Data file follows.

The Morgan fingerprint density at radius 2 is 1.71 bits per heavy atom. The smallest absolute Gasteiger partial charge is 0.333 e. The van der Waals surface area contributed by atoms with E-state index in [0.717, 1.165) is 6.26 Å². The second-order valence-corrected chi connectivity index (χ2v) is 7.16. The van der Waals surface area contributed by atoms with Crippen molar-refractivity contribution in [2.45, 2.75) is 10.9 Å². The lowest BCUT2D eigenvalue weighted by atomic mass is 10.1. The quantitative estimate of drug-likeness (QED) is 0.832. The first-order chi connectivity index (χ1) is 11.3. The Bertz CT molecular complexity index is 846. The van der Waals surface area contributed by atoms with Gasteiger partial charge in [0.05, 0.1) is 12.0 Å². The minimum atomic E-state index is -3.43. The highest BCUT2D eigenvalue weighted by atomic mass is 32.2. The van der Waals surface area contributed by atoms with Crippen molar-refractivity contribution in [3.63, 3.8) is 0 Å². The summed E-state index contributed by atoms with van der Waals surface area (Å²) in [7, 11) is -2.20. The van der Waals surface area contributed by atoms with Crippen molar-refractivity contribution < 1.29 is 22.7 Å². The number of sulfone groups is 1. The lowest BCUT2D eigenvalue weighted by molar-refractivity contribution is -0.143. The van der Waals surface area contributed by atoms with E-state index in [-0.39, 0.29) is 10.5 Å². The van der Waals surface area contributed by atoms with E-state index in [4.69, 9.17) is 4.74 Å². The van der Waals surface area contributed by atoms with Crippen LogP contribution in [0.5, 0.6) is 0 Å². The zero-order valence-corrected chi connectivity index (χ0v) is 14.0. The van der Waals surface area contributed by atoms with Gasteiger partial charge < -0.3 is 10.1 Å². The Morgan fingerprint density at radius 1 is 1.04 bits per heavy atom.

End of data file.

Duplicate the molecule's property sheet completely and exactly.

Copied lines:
The Morgan fingerprint density at radius 2 is 1.71 bits per heavy atom. The smallest absolute Gasteiger partial charge is 0.333 e. The van der Waals surface area contributed by atoms with E-state index in [0.717, 1.165) is 6.26 Å². The second-order valence-corrected chi connectivity index (χ2v) is 7.16. The van der Waals surface area contributed by atoms with Crippen molar-refractivity contribution in [2.45, 2.75) is 10.9 Å². The lowest BCUT2D eigenvalue weighted by atomic mass is 10.1. The quantitative estimate of drug-likeness (QED) is 0.832. The first-order chi connectivity index (χ1) is 11.3. The Bertz CT molecular complexity index is 846. The van der Waals surface area contributed by atoms with Gasteiger partial charge in [0.05, 0.1) is 12.0 Å². The minimum atomic E-state index is -3.43. The highest BCUT2D eigenvalue weighted by atomic mass is 32.2. The van der Waals surface area contributed by atoms with Crippen molar-refractivity contribution in [3.63, 3.8) is 0 Å². The summed E-state index contributed by atoms with van der Waals surface area (Å²) in [7, 11) is -2.20. The van der Waals surface area contributed by atoms with Crippen molar-refractivity contribution < 1.29 is 22.7 Å². The number of sulfone groups is 1. The lowest BCUT2D eigenvalue weighted by molar-refractivity contribution is -0.143. The van der Waals surface area contributed by atoms with E-state index in [-0.39, 0.29) is 10.5 Å². The van der Waals surface area contributed by atoms with E-state index in [4.69, 9.17) is 4.74 Å². The van der Waals surface area contributed by atoms with Crippen LogP contribution in [0.5, 0.6) is 0 Å². The zero-order valence-corrected chi connectivity index (χ0v) is 14.0. The van der Waals surface area contributed by atoms with Gasteiger partial charge < -0.3 is 10.1 Å². The Morgan fingerprint density at radius 1 is 1.04 bits per heavy atom.